A face feels nothing like a frozen pig’s foot, I thought, as I guided a curved needle into the woman’s cheek, drawing the absorbable thread across her still-bleeding wound. Two wraps around the needle driver and I pulled the nearly invisible thread through, bringing the edges of her skin back together, securing my first knot. “Hey, have you ever sutured?” the ER doctor had asked, just minutes before. “Only in class,” I replied, ...

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“Check it out,” my boyfriend said, angling his rash-covered arms in front of the camera. Despite his best precautions, after a day of yard work, he was covered in poison ivy. Over video chat, he showed off the pustules that had erupted on his feet; I cringed. “It’s fine,” he said, wincing while putting his socks back on. “I’m glad to know how awful it feels. I’ve seen a bunch of ...

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I left the library at 10 p.m. the night before the last exam of my first year of med school. As I hopped on my bike, I took comfort in my typical pre-test refrain: I’m done studying. I did everything I could. Of course, I’m not really done studying: I still have three years of school left packed with end-of-block finals, end-of-rotation exams, and the behemoths of the medical testing world, ...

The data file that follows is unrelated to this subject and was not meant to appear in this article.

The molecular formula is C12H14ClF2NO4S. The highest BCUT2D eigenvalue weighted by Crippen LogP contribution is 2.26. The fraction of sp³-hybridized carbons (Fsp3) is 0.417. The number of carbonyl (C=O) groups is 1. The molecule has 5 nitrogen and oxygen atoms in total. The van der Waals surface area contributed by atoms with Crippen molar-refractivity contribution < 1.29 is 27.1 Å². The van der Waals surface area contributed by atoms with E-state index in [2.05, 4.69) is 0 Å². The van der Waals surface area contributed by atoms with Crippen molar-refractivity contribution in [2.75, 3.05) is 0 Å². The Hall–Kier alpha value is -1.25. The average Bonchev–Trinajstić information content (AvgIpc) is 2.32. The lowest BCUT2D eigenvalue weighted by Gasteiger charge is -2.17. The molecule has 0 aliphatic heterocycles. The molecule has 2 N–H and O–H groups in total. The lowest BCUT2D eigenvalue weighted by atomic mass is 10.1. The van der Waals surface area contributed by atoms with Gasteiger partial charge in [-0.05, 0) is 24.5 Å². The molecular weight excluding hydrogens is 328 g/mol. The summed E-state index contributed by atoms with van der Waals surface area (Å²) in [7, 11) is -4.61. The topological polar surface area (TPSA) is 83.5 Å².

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I’m a default crier. I happy-cry, stress-cry, romantic-comedy-cry, regular-comedy-cry and, apparently, I even doctor-in-training-cry. Crying is a tough response, especially for someone who wants to take care of sick patients. My default reaction poses challenges for my future career. I had my first taste of this when a patient actor brought me to tears. An actor? That's ridiculous, you might think. It was all pretend and yet, I broke down. I’m ...

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Greetings from the library. I’m writing to you through caffeine jitters, wrapped in a scarf that doubles as a blanket. I’ve marked my territory with my things: several Apple products, remnants of oatmeal in a mason jar, a sketchbook exhibiting my best attempt drawing the inside of a skull, and the most-essential item: my planner, detailing all the tasks I now avoid. I’m in the midst of my first round of ...

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Breathing is different when you know what your lungs look like.  I first realized this during a meditation session at Stanford’s Windhover building. The space -- a large, subdivided room -- is a self-described sanctuary in the heart of campus. The walls are mostly glass, broken up by long, clay-colored steel beams. Natural light, filtered through the surrounding trees, streams in to illuminate five larger-than-life paintings -- a series called “The ...

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